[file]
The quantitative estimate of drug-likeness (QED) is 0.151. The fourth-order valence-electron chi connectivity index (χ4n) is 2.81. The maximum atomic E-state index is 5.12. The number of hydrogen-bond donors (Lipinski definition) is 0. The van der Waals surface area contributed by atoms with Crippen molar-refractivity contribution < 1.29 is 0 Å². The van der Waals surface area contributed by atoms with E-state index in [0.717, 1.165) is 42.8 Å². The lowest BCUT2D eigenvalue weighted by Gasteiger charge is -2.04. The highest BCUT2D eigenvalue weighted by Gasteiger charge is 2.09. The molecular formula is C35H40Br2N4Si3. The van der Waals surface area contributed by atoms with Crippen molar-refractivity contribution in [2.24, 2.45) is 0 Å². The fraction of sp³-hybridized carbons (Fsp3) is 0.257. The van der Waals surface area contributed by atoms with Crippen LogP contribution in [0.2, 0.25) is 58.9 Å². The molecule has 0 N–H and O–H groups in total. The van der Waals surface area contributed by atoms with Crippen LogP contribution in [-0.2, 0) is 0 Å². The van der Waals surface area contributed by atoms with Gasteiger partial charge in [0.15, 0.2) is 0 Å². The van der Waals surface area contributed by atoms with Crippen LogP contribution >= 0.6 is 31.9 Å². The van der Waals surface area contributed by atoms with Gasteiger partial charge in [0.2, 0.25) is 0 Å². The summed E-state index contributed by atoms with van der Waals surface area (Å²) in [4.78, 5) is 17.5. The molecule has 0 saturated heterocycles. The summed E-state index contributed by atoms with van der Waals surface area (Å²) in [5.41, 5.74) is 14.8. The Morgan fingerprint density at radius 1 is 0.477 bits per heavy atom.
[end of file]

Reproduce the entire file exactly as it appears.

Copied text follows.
The quantitative estimate of drug-likeness (QED) is 0.151. The fourth-order valence-electron chi connectivity index (χ4n) is 2.81. The maximum atomic E-state index is 5.12. The number of hydrogen-bond donors (Lipinski definition) is 0. The van der Waals surface area contributed by atoms with Crippen molar-refractivity contribution < 1.29 is 0 Å². The van der Waals surface area contributed by atoms with E-state index in [0.717, 1.165) is 42.8 Å². The lowest BCUT2D eigenvalue weighted by Gasteiger charge is -2.04. The highest BCUT2D eigenvalue weighted by Gasteiger charge is 2.09. The molecular formula is C35H40Br2N4Si3. The van der Waals surface area contributed by atoms with Crippen molar-refractivity contribution in [2.24, 2.45) is 0 Å². The fraction of sp³-hybridized carbons (Fsp3) is 0.257. The van der Waals surface area contributed by atoms with Crippen LogP contribution in [0.2, 0.25) is 58.9 Å². The molecule has 0 N–H and O–H groups in total. The van der Waals surface area contributed by atoms with Crippen LogP contribution in [-0.2, 0) is 0 Å². The van der Waals surface area contributed by atoms with Gasteiger partial charge in [0.15, 0.2) is 0 Å². The van der Waals surface area contributed by atoms with Crippen LogP contribution >= 0.6 is 31.9 Å². The van der Waals surface area contributed by atoms with Gasteiger partial charge in [0.2, 0.25) is 0 Å². The summed E-state index contributed by atoms with van der Waals surface area (Å²) in [4.78, 5) is 17.5. The molecule has 0 saturated heterocycles. The summed E-state index contributed by atoms with van der Waals surface area (Å²) in [5.41, 5.74) is 14.8. The Morgan fingerprint density at radius 1 is 0.477 bits per heavy atom.